The road in front of our house is closed and the busy road 1 mile away is closed. Our realtor is surprised we have had no sign calls! When we interviewed realtors, all 3 of them said online advertising was the way to go - newspapers are dead. Apparently over 80% of homes sell via MLS.
Where are the realtors like you in Minneapolis?
I am curious. What did you and your Realtor agree to when you decided to work together?
The biggest problem that clients and Realtors have is unmet expectations. When I agree to list a home we have some baseline understandings:
1. the seller is serious about selling. I personally do not take listings "to test the market" or "to see if I can get my price". That leads down the path to frustration on all sides.
2. I outline what I will do and the expected results. I expect 10-12 showings in the first two weeks or one offer, or we adjust the price about 5%. We know that homes that sell in the first 30 days sell closest to asking price; the longer they sit, the less it is worth. In my market, at 120 Days on Market the list price to sale price ratio is 93.6%. Within 30 days it's 100%.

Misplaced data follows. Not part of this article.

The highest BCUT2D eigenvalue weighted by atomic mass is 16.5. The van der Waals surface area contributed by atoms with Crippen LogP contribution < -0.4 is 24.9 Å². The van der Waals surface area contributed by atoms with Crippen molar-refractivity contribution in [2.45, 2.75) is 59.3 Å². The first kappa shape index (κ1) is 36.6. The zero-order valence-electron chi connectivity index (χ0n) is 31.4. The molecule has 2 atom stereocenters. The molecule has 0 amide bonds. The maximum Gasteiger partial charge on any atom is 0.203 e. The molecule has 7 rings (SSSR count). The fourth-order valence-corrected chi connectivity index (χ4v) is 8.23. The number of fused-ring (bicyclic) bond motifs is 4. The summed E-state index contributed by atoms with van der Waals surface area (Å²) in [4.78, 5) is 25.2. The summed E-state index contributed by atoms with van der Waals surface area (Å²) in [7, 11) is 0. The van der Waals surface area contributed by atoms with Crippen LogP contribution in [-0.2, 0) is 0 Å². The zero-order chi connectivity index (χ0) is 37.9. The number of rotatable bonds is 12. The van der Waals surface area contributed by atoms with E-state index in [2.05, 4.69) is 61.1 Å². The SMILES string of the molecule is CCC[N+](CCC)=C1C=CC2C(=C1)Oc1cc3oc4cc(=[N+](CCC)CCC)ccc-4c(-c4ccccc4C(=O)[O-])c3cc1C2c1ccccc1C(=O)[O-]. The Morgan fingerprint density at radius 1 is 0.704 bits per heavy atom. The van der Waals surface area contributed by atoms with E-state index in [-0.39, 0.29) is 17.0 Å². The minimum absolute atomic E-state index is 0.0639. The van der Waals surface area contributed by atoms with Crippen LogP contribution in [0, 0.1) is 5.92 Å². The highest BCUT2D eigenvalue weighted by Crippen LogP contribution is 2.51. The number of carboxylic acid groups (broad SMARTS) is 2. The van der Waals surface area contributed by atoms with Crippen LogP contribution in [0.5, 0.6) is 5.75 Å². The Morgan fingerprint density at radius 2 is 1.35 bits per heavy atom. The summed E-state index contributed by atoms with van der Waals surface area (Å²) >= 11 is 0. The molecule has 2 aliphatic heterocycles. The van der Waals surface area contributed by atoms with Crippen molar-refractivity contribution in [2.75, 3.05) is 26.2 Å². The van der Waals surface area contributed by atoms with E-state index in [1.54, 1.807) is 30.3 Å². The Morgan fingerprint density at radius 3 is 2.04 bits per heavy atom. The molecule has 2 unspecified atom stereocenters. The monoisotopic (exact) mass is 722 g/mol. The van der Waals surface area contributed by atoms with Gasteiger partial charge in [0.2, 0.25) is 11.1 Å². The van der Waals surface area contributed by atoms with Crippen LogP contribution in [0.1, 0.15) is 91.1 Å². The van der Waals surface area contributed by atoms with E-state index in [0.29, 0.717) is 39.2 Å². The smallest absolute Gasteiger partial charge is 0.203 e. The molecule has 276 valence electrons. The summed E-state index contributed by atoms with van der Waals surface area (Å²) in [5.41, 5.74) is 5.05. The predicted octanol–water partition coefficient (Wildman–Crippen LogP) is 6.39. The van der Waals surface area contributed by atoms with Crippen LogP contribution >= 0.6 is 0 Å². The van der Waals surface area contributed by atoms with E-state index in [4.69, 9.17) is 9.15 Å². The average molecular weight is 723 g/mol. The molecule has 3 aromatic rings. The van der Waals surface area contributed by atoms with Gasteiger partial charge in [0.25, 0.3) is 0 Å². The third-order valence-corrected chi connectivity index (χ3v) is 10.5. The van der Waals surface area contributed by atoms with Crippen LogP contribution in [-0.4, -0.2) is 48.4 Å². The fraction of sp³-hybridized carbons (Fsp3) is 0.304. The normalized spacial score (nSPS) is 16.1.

3, The buyer that sees the home the first time and buys it is brought by a Realtor. 90% of the time.
So if a property is property prepared for market (cleaning, painting, de-cluttering, re-personalizing, staging, professional photographs) and priced and we see no showing activity, we know that the reason is price.
The 80/20 rule applies to real estate. About 20% of homes for sale are in great shape and will sell within 30 days. The rest are over-priced and sit there, loosing value and accumulating market time. Is your home in the 20%?
Here are some questions to ask your Realtor:
Since your home hit the market:
how many homes have
- come on the market
- lowered their price
- gone into escrow
In most situations like homes are selling, just not yours. So, assuming all things are equal, the main reason is VALUE. The easiest way to get showings it to lower the price.
Just curious - Why would realtors alienate us if we offered a higher commission than a listing agent offers?